Set in the bleak, magical Wessex landscape so familiar from Hardy's early work, Tess's cruel story reveals circumstances slowly closing in on her as she attempts to grasp a few moments of happiness with her lover. Patricia Ingham is the author of "Thomas Hardy: A Feminist Reading".
Set in the bleak, magical Wessex landscape so familiar from Hardy's early work, Tess's cruel story reveals circumstances slowly closing in on her as she attempts to grasp a few moments of happiness with her lover. Patricia Ingham is the author of Thomas Hardy: A Feminist Reading.
Thomas Hardy was born on 2 June 1840. His father was a stonemason. He was brought up near Dorchester and trained as an architect. In 1868 his work took him to St Juliot's church in Cornwall where he met his wife-to-be, Emma. His first novel, The Poor Man and the Lady, was rejected by publishers but Desperate Remedies was published in 1871 and this was rapidly followed by Under the Greenwood Tree (1872), A Pair of Blue Eyes (1873) and Far from the Madding Crowd (1874). He also wrote many other novels, poems and short stories. Tess of the D'Urbervilles was published in 1891. His final novel was Jude the Obscure (1895). Hardy was awarded the Order of Merit in 1920 and the gold medal of the Royal Society of Literature in 1912. His wife died in 1912 and he later married his secretary. Thomas Hardy died 11 January 1928.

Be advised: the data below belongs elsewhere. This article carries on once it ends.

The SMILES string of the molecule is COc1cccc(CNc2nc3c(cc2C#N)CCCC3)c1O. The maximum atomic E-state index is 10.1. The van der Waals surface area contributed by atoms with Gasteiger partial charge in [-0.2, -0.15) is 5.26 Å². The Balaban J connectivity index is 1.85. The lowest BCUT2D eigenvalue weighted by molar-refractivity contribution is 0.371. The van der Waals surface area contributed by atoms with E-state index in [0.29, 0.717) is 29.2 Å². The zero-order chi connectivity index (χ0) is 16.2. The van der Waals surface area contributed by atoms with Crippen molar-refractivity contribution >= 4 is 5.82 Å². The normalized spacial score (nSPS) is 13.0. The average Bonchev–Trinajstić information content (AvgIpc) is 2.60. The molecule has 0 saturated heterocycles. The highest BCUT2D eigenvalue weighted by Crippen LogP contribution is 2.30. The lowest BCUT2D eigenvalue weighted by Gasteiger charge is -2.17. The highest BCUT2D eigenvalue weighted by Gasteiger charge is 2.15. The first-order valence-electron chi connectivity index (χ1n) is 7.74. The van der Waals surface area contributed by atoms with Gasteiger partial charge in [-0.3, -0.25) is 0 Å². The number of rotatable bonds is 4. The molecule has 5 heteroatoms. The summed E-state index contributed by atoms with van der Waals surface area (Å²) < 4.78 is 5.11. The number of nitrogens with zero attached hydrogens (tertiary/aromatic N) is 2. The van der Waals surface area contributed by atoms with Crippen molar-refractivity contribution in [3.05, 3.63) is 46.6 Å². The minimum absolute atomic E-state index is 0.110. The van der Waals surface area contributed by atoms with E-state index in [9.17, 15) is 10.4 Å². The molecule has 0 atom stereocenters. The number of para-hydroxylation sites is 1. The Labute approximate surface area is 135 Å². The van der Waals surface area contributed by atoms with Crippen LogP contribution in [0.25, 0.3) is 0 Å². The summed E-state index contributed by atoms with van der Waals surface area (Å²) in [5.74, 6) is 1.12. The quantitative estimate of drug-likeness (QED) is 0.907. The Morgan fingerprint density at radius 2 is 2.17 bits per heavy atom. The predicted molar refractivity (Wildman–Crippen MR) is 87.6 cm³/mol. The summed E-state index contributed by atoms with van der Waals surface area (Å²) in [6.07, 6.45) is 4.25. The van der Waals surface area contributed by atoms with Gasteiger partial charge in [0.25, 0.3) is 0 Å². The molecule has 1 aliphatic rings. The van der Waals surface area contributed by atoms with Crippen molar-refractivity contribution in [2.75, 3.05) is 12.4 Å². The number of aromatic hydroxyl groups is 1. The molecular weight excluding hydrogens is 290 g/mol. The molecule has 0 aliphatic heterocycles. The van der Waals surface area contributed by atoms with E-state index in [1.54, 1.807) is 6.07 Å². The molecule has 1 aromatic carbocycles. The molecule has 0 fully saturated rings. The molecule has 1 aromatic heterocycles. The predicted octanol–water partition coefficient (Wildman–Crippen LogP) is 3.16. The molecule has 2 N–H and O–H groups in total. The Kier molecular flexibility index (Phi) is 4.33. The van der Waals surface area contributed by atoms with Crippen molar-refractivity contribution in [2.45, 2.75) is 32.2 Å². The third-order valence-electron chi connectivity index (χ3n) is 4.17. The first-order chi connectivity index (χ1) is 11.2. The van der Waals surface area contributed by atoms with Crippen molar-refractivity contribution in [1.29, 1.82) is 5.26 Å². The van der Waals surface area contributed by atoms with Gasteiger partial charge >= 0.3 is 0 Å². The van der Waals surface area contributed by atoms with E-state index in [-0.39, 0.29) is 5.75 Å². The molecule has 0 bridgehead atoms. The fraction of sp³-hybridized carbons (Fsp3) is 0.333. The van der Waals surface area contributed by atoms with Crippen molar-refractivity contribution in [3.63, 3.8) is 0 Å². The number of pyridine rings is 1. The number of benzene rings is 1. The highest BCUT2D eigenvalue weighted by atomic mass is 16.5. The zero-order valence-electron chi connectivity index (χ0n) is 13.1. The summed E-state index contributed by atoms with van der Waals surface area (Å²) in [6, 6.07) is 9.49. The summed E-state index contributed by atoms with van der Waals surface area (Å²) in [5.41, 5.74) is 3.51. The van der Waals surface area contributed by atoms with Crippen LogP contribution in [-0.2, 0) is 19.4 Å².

Hardy wanted to understand women, and found, as I have done, how absorbing they are for a male novelist. He also loved pastoral force, and found it useful for conveying mood and condition. The dairy and the meadows of his Dorset descriptive passages bring fecundity and sensuality to the book, and the size of Hardy's spirit enabled him to get away with material that would fall risibly short in other hands. By the time the President of the Immortals has finished his sport with Tess, Hardy's recurrent theme, of the what-might-have-been of failed love, has enthralled us again. Review by Frank Delaney, whose books include 'The Amethysts' (Kirkus UK)
Runner-up for The BBC Big Read Top 100 2003
Short-listed for BBC Big Read Top 100 2003